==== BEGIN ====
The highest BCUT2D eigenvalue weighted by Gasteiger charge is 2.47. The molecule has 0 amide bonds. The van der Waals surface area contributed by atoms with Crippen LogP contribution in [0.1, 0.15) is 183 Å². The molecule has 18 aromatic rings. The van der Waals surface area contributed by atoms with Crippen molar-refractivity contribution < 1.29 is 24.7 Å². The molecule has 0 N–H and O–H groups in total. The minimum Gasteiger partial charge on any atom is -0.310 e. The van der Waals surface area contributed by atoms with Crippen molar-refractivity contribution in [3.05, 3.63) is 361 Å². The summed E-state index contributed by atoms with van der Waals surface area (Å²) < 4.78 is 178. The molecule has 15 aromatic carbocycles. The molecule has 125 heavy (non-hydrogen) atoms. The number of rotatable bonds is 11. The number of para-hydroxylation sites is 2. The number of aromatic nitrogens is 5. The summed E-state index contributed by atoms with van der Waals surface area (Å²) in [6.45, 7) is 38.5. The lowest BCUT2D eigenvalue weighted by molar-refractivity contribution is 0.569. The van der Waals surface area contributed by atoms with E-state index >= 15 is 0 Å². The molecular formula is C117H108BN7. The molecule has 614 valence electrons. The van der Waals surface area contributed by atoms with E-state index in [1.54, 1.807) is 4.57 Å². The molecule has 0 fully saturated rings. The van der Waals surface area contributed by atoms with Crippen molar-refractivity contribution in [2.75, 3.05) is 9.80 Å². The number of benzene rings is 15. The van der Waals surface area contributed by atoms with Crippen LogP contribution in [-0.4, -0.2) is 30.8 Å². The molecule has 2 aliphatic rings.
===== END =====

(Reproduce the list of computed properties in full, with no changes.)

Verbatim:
The highest BCUT2D eigenvalue weighted by Gasteiger charge is 2.47. The molecule has 0 amide bonds. The van der Waals surface area contributed by atoms with Crippen LogP contribution in [0.1, 0.15) is 183 Å². The molecule has 18 aromatic rings. The van der Waals surface area contributed by atoms with Crippen molar-refractivity contribution < 1.29 is 24.7 Å². The molecule has 0 N–H and O–H groups in total. The minimum Gasteiger partial charge on any atom is -0.310 e. The van der Waals surface area contributed by atoms with Crippen molar-refractivity contribution in [3.05, 3.63) is 361 Å². The summed E-state index contributed by atoms with van der Waals surface area (Å²) < 4.78 is 178. The molecule has 15 aromatic carbocycles. The molecule has 125 heavy (non-hydrogen) atoms. The number of rotatable bonds is 11. The number of para-hydroxylation sites is 2. The number of aromatic nitrogens is 5. The summed E-state index contributed by atoms with van der Waals surface area (Å²) in [6.45, 7) is 38.5. The lowest BCUT2D eigenvalue weighted by molar-refractivity contribution is 0.569. The van der Waals surface area contributed by atoms with E-state index >= 15 is 0 Å². The molecular formula is C117H108BN7. The molecule has 614 valence electrons. The van der Waals surface area contributed by atoms with E-state index in [1.54, 1.807) is 4.57 Å². The molecule has 0 fully saturated rings. The van der Waals surface area contributed by atoms with Crippen molar-refractivity contribution in [2.75, 3.05) is 9.80 Å². The number of benzene rings is 15. The van der Waals surface area contributed by atoms with Crippen LogP contribution in [-0.4, -0.2) is 30.8 Å². The molecule has 2 aliphatic rings.